Microsoft Plans Eight Fixes in April
- By Jabulani Leffall
Redmond is poised to release eight security bulletins for its April patch release,
with five designated as "critical" and three deemed "important."
Remote code execution (RCE) implications continue to be a recurring theme for
Microsoft applications and services. All of the critical items would plug
such RCE vulnerabilities as they relate to Microsoft Office, Internet Explorer and
the Windows OS. Meanwhile, the important fixes represent a hodgepodge of security
preparedness measures as Microsoft attempts to block spoofing, elevation of privilege
and RCE attacks.
Critical Patches Cut a Wide Swath
The first critical issue is a rare patch in that it affects Microsoft Project,
a program designed for operations project managers
to help develop plans, assign tasks, manage budgets and track
workflows. Project 2000 Service Release 1 and the 2002 Service Pack 1 version,
along with 2003 SP2, are all included in the patch that is designed to keep
RCE hackers at bay.
Critical patch No. 2 is for Windows 2000 SP4, XP SP2, XP Professional x64 edition
and its SP2 update. It also deals with any potential RCE problems in all versions
of Windows Server 2003 and Windows Vista.
The third critical item is one that will, for the second time since February's
release, raise the eyebrows of Web developers. It pertains to RCE exploits
that would affect Visual Basic or VBScript and JScript, which are languages
used to write browser functions that are embedded in, or included in, hypertext markup
language (HTML) pages. A cursory inspection of the third bulletin reveals a
smattering of fixes affecting VBScript 5.1 and 5.6, as well as JScript 5.1 and
5.6. Related OS versions under this patch umbrella are Windows 2000 SP4, XP
SP2 and XP Professional SP2, and all Windows Server 2003 versions. VBScript
and JScript are used mainly by Web developers working with IE.
And, once again, the patch for IE -- the near-ubiquitous Web browser bundled with Windows
-- is rated critical. This upcoming fourth fix would prevent any incursions of RCE-based bugs in IE 5.01
SP4 and IE 6 SP1. The fix also affects XP SP2 Standard and Professional editions,
all Windows Server 2003 versions, both Vista SP1 editions (with an accompanying
"important" footnote, in this case), and, lastly, all versions of Windows Server
2008, albeit with a "low" priority proviso.
The IE fixes continue with the last critical patch in the list. RCE implications
are prevalent with IE 6 and 7 sitting on Windows 2000 SP4, both XP SP2 releases,
both Vista SP1 releases and all versions of Windows Server 2008.
The sixth patch kicks off the important items. The patch would combat spoofing,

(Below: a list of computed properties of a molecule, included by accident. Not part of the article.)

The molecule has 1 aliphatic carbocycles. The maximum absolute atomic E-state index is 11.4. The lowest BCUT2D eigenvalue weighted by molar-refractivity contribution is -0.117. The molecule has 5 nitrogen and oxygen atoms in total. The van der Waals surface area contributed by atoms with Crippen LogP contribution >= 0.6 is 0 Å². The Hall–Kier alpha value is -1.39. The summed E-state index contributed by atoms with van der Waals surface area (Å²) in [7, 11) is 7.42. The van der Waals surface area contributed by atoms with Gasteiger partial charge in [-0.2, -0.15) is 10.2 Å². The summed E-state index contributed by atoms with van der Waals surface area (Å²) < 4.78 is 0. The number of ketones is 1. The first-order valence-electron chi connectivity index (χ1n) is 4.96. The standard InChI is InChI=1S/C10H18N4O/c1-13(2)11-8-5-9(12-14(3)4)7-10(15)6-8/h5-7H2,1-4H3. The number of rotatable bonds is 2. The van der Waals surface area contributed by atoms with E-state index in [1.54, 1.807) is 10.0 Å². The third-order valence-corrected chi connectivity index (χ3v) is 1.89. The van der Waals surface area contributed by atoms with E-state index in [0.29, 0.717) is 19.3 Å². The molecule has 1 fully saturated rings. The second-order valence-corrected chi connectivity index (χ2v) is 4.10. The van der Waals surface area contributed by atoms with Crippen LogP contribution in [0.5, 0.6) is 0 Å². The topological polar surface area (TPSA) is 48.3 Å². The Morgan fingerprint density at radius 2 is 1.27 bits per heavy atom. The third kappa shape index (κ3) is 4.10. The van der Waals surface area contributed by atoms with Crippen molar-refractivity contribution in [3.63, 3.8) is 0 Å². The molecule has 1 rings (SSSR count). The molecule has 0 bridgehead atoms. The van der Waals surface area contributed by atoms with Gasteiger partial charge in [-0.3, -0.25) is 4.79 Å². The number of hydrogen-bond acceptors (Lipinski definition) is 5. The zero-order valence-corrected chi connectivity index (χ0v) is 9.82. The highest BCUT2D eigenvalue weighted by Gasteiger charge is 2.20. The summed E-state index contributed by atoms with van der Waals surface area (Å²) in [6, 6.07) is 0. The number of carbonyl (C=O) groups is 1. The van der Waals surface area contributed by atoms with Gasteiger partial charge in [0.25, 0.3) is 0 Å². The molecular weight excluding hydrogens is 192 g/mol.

or what is known in the hacking community as a "masquerade ball," an entry through
a vector point after which an attacker or programmed bug passes itself off as
legitimate to gain entry into a workstation or network. This bulletin touches
Windows 2000 SP4, XP and XP Professional SP2 releases, and all Windows Server
Patch No. 7 is designed to mitigate an elevation-of-privilege risk, where a
hacker might circumvent access controls and upgrade his user profile to gain
carte blanche access as an all-object administrator or super-user. The fix affects
all of the same OS versions as the sixth patch, except it also touches all three
Windows Server 2008 releases.
Any IT pro or software developer or user who designs flowcharts, works up schematic
presentations or uses the ConceptDraw 7 program on the diagramming application
Microsoft Visio may be interested in the third and final important patch, which
affects XP Office 2003 and 2007 Office System. The specific applications versions
are Visio 2002 SP3, 2003 SP2 and SP3, and Visio 2007 and 2007 SP1.
Of the eight total patches, six items will require restarts.
Reiterating a previously
announced push of IE 7 for Windows Update, Redmond is shaking things up
with a change in content
presentation for the way it describes its releases for Windows Update and
Windows Server Update Services. It is also touting a new security content release
for the April 8 Patch Tuesday. This is slated to include a Windows Malicious
Software Removal Tool upgrade and a Malicious Software Removal Tool upgrade
specifically for IE.
As with each rollout, the advance notice isn't the final product. The nature,
number and design of all of the patches won't be known officially until Tuesday.
However, it will be interesting to see how IT pros adapt to the content and
presentation changes and how these will affect lead time in future patch management
Jabulani Leffall is a business consultant and an award-winning journalist whose work has appeared in the Financial Times of London, Investor's Business Daily, The Economist and CFO Magazine, among others. He consulted for Deloitte & Touche LLP and was a business and world affairs commentator on ABC and CNN.